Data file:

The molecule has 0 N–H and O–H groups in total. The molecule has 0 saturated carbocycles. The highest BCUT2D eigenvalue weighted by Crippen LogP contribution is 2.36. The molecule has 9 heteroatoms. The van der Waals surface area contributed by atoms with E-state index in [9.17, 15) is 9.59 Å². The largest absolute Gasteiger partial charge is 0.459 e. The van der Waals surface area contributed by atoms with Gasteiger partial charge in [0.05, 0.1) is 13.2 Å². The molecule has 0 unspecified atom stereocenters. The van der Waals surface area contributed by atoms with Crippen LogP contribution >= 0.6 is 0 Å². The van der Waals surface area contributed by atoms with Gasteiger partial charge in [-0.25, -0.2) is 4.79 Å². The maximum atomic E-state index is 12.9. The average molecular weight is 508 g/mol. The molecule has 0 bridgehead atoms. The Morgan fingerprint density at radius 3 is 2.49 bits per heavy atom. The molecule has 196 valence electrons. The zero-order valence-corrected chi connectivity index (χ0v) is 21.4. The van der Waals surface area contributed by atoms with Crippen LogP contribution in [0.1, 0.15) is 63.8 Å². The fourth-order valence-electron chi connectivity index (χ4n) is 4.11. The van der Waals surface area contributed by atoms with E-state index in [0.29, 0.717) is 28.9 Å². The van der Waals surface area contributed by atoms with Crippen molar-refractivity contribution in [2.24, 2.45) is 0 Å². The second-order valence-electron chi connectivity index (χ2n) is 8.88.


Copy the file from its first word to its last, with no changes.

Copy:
The molecule has 0 N–H and O–H groups in total. The molecule has 0 saturated carbocycles. The highest BCUT2D eigenvalue weighted by Crippen LogP contribution is 2.36. The molecule has 9 heteroatoms. The van der Waals surface area contributed by atoms with E-state index in [9.17, 15) is 9.59 Å². The largest absolute Gasteiger partial charge is 0.459 e. The van der Waals surface area contributed by atoms with Gasteiger partial charge in [0.05, 0.1) is 13.2 Å². The molecule has 0 unspecified atom stereocenters. The van der Waals surface area contributed by atoms with Crippen LogP contribution >= 0.6 is 0 Å². The van der Waals surface area contributed by atoms with Gasteiger partial charge in [-0.25, -0.2) is 4.79 Å². The maximum atomic E-state index is 12.9. The average molecular weight is 508 g/mol. The molecule has 0 bridgehead atoms. The Morgan fingerprint density at radius 3 is 2.49 bits per heavy atom. The molecule has 196 valence electrons. The zero-order valence-corrected chi connectivity index (χ0v) is 21.4. The van der Waals surface area contributed by atoms with Crippen LogP contribution in [0.1, 0.15) is 63.8 Å². The fourth-order valence-electron chi connectivity index (χ4n) is 4.11. The van der Waals surface area contributed by atoms with E-state index in [0.29, 0.717) is 28.9 Å². The van der Waals surface area contributed by atoms with Crippen molar-refractivity contribution in [2.24, 2.45) is 0 Å². The second-order valence-electron chi connectivity index (χ2n) is 8.88.